Processing... Please wait...

Product was successfully added to your shopping cart.

Pro Photo Rental

Hyperfocal Distance: Get the most out of your landscape photography
By Zac Henderson
Hyperfocal Distance Landscape

Being based in Colorado, everyone here at Pro Photo Rental is spoiled when it comes to the great outdoors. Everywhere you look there’s natural beauty waiting to be photographed. But there’s more to landscape and nature photography than setting up a tripod in front of the mountains, letting your camera autofocus, and pressing a button.

Creativity in nature photography is important, and often there are subjects in your foreground that you want to include in the image, but you also want to keep the mountains in the distance in focus. There are several ways to do this: focus stacking, camera movements like tilt, and the use of hyperfocal distance.

The tilt camera movement is a fantastic tool, but is limited to tilt/shift lenses and large format cameras, and is covered in its own blog post. Focus stacking is a great technique for macro photography that can also be applied to landscape photography, but this requires extra time in front of the computer to combine multiple images. There’s a specific blog post for that, too. Hyperfocal distance, the subject of this post, is a technique that can be used quickly in-camera to get as much in your scene in focus as possible without wasting depth of field.

© Eric Michalski, 2015

So, what exactly is hyperfocal distance? Put simply, hyperfocal distance is a point where a lens is focused so that depth of field extends from half that point all the way to infinity and no further- thus, all of the depth of field in an image is used. This gives you as much focus as possible in an image front to back.

This focusing point is different for every lens, which is why most lenses come with a depth of field scale. This scale is used to determine where you’re placing the optimal plane of focus as well as to determine entire range of depth of field for your particular focal length and aperture.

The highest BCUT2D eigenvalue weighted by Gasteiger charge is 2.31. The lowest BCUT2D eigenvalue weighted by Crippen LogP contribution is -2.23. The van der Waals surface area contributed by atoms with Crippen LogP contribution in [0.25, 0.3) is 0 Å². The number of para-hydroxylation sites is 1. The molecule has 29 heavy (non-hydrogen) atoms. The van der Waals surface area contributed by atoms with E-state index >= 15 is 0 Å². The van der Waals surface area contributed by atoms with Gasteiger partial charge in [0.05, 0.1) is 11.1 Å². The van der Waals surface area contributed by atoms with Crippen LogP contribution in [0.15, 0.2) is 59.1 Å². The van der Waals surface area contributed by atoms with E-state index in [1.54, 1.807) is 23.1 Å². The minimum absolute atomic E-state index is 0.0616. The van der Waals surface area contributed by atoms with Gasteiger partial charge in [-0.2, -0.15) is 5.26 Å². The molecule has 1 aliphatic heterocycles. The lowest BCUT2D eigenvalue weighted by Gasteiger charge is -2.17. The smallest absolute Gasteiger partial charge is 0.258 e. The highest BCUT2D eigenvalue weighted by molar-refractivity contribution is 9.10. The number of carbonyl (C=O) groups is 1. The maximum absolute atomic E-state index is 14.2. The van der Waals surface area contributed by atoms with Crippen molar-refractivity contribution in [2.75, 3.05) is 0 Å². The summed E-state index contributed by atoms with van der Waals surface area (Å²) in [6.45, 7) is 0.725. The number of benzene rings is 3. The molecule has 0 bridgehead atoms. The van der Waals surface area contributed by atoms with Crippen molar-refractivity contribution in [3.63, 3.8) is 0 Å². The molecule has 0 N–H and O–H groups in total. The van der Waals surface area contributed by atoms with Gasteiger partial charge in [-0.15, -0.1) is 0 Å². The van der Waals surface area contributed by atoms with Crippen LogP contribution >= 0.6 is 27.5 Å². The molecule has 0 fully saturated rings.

When viewing the depth of field scale, use the aperture your camera is currently set to. We’ll use f/11 as an example. You’ll see there are two f/11 markings on the scale. The f/11 on the left of the scale is for the nearest point of focus relative to the camera, while the one on the right is for far focus. Inside the scale, where the numbers move when you rotate the focus ring, are distance markings. The distance between the f/11 symbols will be everything that is in focus at f/11. In this example using a 14mm lens, everything from about 1 ft to infinity will be in focus. This puts the hyperfocal distance at around 2 ft. There were no calculations used to find this number, just simple alignment of the scale. If you were to use a hyperfocal distance calculator you might find a slightly different number, but its going to be close.

In this image we’re using f/22 as our aperture value to determine focus. The infinity symbol is just to the right of the scale out of view, but the line delineating where infinity focus is located is aligned with the f/22. According to the scale, everything from ~0.7ft away to ~infinity will be in focus.

In this last example we’ve put the plane of focus at infinity. This is what your camera might do while autofocusing on a very distant subject. Using f/22 as our aperture, the scale states that depth of field is achieved from just beyond 1 ft to past infinity. Obviously we cannot see past infinity in our scene, so this area of focus is wasted. Judging from the previous example, we could have depth of field from ~0.7ft to infinity. This could be the difference between getting those daisies in focus or not.